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Dress Up Your Deck

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You may think of your deck as simply a platform — a place where you can survey your kingdom and stash your barbecue grill. But deck technology and imaginative designs have combined to create fabulous outdoor havens that extend your living area with comfort, style, and a dash of wow! Take a peek at these inspiring deck creations.

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If you like these, you may want to take a spin through HouseLogic’s library of slideshows.


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  • Synthetic decking materials aren’t any easier to bend than regular wooden boards—unless you heat them up. Then synthetics turn soft and pliable enough to be bent into various shapes (a deck pro does the heat treatment). Best of all, synthetics are virtually maintenance-free.

    Credit: Trex Co.

  • Custom railings are a great way to add some panache to your deck. Cut steel railings can be reproduced from photos or other artwork, and are built to comply with building codes (no open spaces larger than 4 inches). You’ll spend $150 to $200 per lineal foot for a custom-designed steel railing insert 30 inches high.

    Credit: © NatureRails 2011

  • Swirls of light from fiber optic cables, attached below the decking and inserted into small drilled holes, add galaxies underfoot. LED string lights can work similar magic, are cost-effective alternatives to fiber optic cables, and can be battery- or solar-powered. LED strings cost about $1 to $2 per lineal foot.

    Credit: Mark Wallinger Landscapes

  • Tired of trellises? Have arbor angst? Sleek shade sails provide diffuse shade underneath a soft, flexible canopy of woven industrial-grade nylon fabric. Available in various colors and shapes, shade sails are unique design elements that protect you and your deck from summer’s heat and UV rays.

    Credit: Shade Sail by Tenshon, Inc.

  • With some imaginative planning, even a smallish urban setting can be converted to an outdoor living area. This diminutive entertainment area is only 6 feet wide, but big enough for a table and plenty of seating. Built-in planters provide lots of shade and privacy.

    Credit: Earth Designs

  • Put the space underneath your raised deck to good use. A few pieces of painted plywood and siding materials turn not-so-pretty structural posts and supports into a kid-friendly play shelter. A 10-ft. polyethylene play slide costs about $300 and ensures a happy landing for your youngsters.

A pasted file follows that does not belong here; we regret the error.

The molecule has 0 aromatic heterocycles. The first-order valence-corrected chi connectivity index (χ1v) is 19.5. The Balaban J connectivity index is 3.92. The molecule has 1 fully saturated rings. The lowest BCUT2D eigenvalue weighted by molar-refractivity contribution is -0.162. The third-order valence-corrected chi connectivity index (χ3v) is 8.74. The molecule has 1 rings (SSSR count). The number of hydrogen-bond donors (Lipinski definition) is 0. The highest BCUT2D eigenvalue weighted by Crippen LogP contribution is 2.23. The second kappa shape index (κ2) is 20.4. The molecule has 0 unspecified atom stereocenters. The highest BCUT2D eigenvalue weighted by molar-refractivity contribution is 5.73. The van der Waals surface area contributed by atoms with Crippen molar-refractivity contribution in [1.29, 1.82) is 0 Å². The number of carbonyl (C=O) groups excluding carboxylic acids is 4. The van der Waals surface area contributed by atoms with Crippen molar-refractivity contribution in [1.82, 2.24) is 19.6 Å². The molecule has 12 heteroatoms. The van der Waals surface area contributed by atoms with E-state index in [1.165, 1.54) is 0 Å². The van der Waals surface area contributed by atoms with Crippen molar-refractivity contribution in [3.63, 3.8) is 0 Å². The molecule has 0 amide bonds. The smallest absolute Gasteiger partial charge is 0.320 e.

Credit: Judy White/

  • Tropical hardwoods, such as ipe, cumaru, and the tigerwood shown here, are increasingly popular decking materials. Besides being beautiful, they’re resistant to moisture, disease, and insect attack. Make sure the wood decking you buy has been certified by the Forest Stewardship Council as harvested from sustainable forests.

    Credit: Birdsmouth Construction, Portland OR

  • Built-in planters and benches add personality and can substitute for railings (check your local building codes). You’ll spend $150 to $250 per lineal foot for a custom-built redwood or cedar planter that’s 2 ft. high and 2 ft. wide. Wood decking and planters require regular maintenance to retain their natural good looks.

    Credit: Kim Katwijk/Deck Builders Inc.

  • In backyard locations, decks are often open to view from neighbors. Tastefully designed screens can provide privacy with an artistic touch. These tempered glass panels have been etched with sandblasting to create a dreamy mural that blocks views but admits light. This project cost about $2,500.

    Credit: ArtDeckCo

  • If you like these, you may want to take a spin through HouseLogic’s library of slideshows.


  • Play it Not-So-Straight
  • Functional Art
  • Lighten Up
  • Made in the Shade (Sail)
  • Big Ideas for Small Spaces
  • Raising Your Game
  • Feeling Exotic?
  • Built-In Charm
  • The Art of Privacy
  • Like our slideshows?
  • play-it-not-so-straight
  • functional-art
  • lighten-up
  • made-in-the-shade-sail
  • big-ideas-for-small-spaces
  • raising-your-game
  • feeling-exotic
  • built-in-charm
  • the-art-of-privacy
  • more-slideshows
  • Image: Trex
  • Image: © NatureRails 2011
  • Image: Mark Wallinger Landscapes
  • Image: Shade Sail by Tenshon, Inc.
  • Image: Earth Designs
  • Image: Judy White/
  • Image: Birdsmouth Construction, Portland, OR
  • Image: Kim Katwijk/Deck Builders Inc.
  • Image: ArtDeckCo
Yin-yang deck design with curved Trex boards Nature-inspired steel deck railing Fiber optic lights built in to a deck Shade sail shading a residential deck Great deck design for small space Back yard deck with built-in childrens slide and play area Tigerwood deck in a back yard Planters built in to a home deck A wall of privacy glass integrated into a home deck